Today's bank branches are redefining the in-branch experience and adapting to today's tech-savvy customer, and aiming to build deeper relationships with customers.
Advances in technology mean that the way people now do their banking and make financial decisions has shifted dramatically. With a large chunk of banking now done on smartphones, the banking industry is trying to define the purpose and value of retail branches.
'Most branches were built in, and for the, analogue age not the digital age. Traditional financial institutions are now faced with a strange paradigm: they need to be reactive – responding to consumers that come in with queries, tasks, chores and complaints – while at the same time they need to be proactive – full of ideas, engaging and provide trustworthy advice for big, complex items like mortgages,' says David Martin, joint managing director at brand experience and retail design consultancy, M Worldwide.
Designed by M-Worldwide, The Lloyds branch in Clapham Common is experiential rather than purely functional.
Lloyds Bank is a good example of how a bank has redefined the in-branch experience and format. Dsigned by M Worldwide, its Clapham Common site is highly targeted to the area’s particular demographic – young, financially well-off and digitally-savvy. 'Recognition of local residents’ lifestyles through personalised service was central to delivering a customer experience that deepens relationships. The branch is experiential rather than purely functional,' says Martin.
There's a mix of self-service, assisted self-service areas and intimate, flexible spaces for one-to-one conversations. A project table with fixed e-tablets and other portable devices allows for demonstrations and digital on-boarding. There is space for partnered events, such as a local business event with Google Digital Garage about SEO. The bank is opening more sites with a local focus and reduced footprint.
M-Worldwide's design for Skipton Building Society provides a homely place that’s much more proactive, open, and welcoming.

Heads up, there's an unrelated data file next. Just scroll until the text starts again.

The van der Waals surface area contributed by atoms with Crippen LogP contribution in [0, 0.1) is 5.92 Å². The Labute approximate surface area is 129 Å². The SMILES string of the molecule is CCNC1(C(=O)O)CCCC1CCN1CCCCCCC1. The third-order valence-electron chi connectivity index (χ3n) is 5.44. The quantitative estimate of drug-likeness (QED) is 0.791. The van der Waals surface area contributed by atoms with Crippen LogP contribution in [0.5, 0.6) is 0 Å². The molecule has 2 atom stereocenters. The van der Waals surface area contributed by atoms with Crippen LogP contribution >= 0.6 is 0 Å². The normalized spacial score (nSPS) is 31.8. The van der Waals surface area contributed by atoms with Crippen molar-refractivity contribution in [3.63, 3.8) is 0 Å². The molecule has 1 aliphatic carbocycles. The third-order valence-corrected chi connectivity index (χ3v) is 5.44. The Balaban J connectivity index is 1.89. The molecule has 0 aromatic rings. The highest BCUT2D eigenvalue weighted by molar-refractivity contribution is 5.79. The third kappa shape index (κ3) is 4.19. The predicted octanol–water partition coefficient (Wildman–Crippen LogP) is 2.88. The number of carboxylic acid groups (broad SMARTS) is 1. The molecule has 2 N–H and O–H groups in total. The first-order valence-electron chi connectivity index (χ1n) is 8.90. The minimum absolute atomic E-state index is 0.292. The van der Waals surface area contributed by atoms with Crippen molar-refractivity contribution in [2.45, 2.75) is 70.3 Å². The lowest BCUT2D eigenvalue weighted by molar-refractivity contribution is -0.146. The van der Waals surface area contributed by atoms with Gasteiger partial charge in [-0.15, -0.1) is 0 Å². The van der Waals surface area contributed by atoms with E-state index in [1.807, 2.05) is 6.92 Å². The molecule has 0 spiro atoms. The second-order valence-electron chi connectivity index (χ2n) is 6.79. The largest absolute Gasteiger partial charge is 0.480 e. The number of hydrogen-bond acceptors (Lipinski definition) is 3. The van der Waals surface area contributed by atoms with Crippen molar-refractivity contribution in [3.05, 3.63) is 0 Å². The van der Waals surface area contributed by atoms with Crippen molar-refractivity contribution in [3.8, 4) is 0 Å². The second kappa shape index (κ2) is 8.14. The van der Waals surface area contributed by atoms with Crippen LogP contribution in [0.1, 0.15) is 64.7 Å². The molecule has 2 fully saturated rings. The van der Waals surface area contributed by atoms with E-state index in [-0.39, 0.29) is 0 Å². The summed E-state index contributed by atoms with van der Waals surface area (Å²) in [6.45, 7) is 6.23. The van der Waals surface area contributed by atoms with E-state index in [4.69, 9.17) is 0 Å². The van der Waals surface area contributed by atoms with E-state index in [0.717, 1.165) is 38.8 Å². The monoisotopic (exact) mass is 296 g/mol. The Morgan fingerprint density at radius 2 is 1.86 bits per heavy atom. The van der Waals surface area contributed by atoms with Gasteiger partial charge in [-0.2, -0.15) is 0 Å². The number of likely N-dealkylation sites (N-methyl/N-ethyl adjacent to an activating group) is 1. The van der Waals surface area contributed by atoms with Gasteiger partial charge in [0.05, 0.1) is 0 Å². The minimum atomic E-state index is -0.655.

Skipton Building Society has unveiled a new concept in Guildford by M Worldwide, largely catering to the over 50s. The new ‘Ideas Centre’ concept reflects this ‘anything is possible later-in-life’ perspective – it’s a homely place that’s much more proactive, open, and welcoming. It celebrates the fulfillment of those hopes and dreams that had to be put on hold whilst focusing on career/raising the family.
The Ideas Kitchen at the heart of the concept is a domestic setting with items such as globes and travel books that staff can use as conversation starters, combined with gestures like starting every chat with a cup of tea.
'We found our inspiration in service-based environments like airline lounges, because it’s the generous gestures in those settings that count towards a positive experience. At Skipton, the tea-making ritual is one of those key gestures,' says Martin.
Swedish bank Handelsbanken has a traditional banking model based on local, long-term relationships with all of its customers.
Swedish bank Handelsbanken has a traditional banking model based on local, long-term relationships with all of its customers. The company opened a branch on King's Road, London earlier this year, and each branch is run like a small business, with experienced local teams responsible for all the day-to-day lending and investment decisions on behalf of customers. Branch staff are also given autonomy to advise and agree individual terms and pricing.